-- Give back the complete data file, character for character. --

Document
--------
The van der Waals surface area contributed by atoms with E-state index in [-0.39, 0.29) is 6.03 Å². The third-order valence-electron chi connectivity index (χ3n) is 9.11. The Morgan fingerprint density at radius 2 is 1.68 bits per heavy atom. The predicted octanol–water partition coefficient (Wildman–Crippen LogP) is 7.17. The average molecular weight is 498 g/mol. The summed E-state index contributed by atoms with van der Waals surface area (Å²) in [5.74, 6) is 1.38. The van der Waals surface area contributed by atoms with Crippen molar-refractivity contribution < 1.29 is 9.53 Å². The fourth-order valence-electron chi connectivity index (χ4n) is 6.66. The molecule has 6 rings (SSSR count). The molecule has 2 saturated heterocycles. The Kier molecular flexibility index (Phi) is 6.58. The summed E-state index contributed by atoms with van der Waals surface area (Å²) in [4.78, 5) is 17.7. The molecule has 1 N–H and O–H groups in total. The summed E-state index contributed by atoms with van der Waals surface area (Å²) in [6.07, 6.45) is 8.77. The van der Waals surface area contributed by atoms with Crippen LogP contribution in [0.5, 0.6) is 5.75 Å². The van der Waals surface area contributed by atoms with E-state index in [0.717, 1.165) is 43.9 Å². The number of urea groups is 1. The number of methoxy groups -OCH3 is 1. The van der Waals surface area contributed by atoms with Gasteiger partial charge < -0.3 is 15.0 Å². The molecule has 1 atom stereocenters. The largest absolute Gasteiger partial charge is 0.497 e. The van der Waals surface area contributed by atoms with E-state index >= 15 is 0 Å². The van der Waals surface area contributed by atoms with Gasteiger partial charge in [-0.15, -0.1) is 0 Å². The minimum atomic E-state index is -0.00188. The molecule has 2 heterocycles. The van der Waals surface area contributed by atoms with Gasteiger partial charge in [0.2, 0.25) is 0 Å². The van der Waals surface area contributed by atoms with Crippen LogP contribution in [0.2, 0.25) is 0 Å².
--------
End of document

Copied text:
The van der Waals surface area contributed by atoms with E-state index in [-0.39, 0.29) is 6.03 Å². The third-order valence-electron chi connectivity index (χ3n) is 9.11. The Morgan fingerprint density at radius 2 is 1.68 bits per heavy atom. The predicted octanol–water partition coefficient (Wildman–Crippen LogP) is 7.17. The average molecular weight is 498 g/mol. The summed E-state index contributed by atoms with van der Waals surface area (Å²) in [5.74, 6) is 1.38. The van der Waals surface area contributed by atoms with Crippen molar-refractivity contribution < 1.29 is 9.53 Å². The fourth-order valence-electron chi connectivity index (χ4n) is 6.66. The molecule has 6 rings (SSSR count). The molecule has 2 saturated heterocycles. The Kier molecular flexibility index (Phi) is 6.58. The summed E-state index contributed by atoms with van der Waals surface area (Å²) in [4.78, 5) is 17.7. The molecule has 1 N–H and O–H groups in total. The summed E-state index contributed by atoms with van der Waals surface area (Å²) in [6.07, 6.45) is 8.77. The van der Waals surface area contributed by atoms with Crippen LogP contribution in [0.5, 0.6) is 5.75 Å². The van der Waals surface area contributed by atoms with E-state index in [0.717, 1.165) is 43.9 Å². The number of urea groups is 1. The number of methoxy groups -OCH3 is 1. The van der Waals surface area contributed by atoms with Gasteiger partial charge < -0.3 is 15.0 Å². The molecule has 1 atom stereocenters. The largest absolute Gasteiger partial charge is 0.497 e. The van der Waals surface area contributed by atoms with E-state index >= 15 is 0 Å². The van der Waals surface area contributed by atoms with Gasteiger partial charge in [-0.15, -0.1) is 0 Å². The minimum atomic E-state index is -0.00188. The molecule has 2 heterocycles. The van der Waals surface area contributed by atoms with Gasteiger partial charge in [0.2, 0.25) is 0 Å². The van der Waals surface area contributed by atoms with Crippen LogP contribution in [0.2, 0.25) is 0 Å².